In contrast, a borrower who has been making payments for nearly 20 years may immediately qualify for loan forgiveness, Ms. Mayotte said.
Who qualifies for student loan forgiveness?
There are two ways people with federal student loans can seek partial debt forgiveness.
Under the federal government Public Service Loan Forgiveness program, eligible borrowers can have their remaining balances forgiven tax-free after 10 years of payments. This program is available only to teachers, law-enforcement employees, doctors, nurses, and others who work full-time for at least a decade for certain types of nonprofits or government agencies.
The loan forgiveness program is less generous for people who do not work in public-service jobs.
To qualify, these borrowers must repay their loans for 20 to 25 years — the term depends on which repayment plan they select. In addition, they must pay income tax on any debt that is canceled, although federal tax has been waived for those who qualify for debt forgiveness between Dec. 31, 2020, and Jan. 1, 2026.
For both programs, borrowers should use an income-driven repayment plan. The Education Department’s online Loan Simulator helps borrowers compare how much they would pay under income-driven repayment plans versus the default option.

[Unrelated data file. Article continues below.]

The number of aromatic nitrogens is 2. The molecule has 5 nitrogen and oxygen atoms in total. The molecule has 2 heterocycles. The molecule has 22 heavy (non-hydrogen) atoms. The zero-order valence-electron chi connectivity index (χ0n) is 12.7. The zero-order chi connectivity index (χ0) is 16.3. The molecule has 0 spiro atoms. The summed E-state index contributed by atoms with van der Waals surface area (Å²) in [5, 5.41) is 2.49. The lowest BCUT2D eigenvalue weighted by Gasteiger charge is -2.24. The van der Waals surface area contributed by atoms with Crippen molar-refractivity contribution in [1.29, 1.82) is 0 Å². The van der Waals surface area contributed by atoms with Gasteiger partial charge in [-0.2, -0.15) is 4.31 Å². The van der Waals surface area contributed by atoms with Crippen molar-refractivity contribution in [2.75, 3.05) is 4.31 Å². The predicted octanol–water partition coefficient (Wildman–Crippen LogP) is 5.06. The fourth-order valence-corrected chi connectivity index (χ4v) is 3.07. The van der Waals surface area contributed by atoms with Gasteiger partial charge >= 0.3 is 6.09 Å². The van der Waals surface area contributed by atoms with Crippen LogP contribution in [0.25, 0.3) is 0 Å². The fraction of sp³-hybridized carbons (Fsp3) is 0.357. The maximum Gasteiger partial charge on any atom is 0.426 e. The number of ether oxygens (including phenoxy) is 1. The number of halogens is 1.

How does the Education Department’s latest announcement change the forgiveness process?
It expands opportunities to get credit toward loan forgiveness.
The department will now allow some borrowers who have been in forbearance, a status that temporarily postpones loan repayments as interest accrues, to apply time in forbearance toward the 10 to 25 years of repayments required for loan forgiveness.
To qualify, a borrower must have been in forbearance either for 12 or more consecutive months or for 36 or more months total.
Those with shorter forbearance stints who feel their loan servicer “steered” them toward forbearance can have their case reviewed for possible credit toward loan forgiveness by filing a complaintthe Education Department says.
Those who are in line to get debt forgiveness after either 20 or 25 years can also get credit for some previous periods of deferment.
How do you apply for additional credit toward loan forgiveness?
Borrowers already enrolled in income-driven repayment plans will automatically receive credit for forbearances or deferments that meet the requirements, such as having been in forbearance either for 12 or more consecutive months or for 36 or more months total, the Education Department said.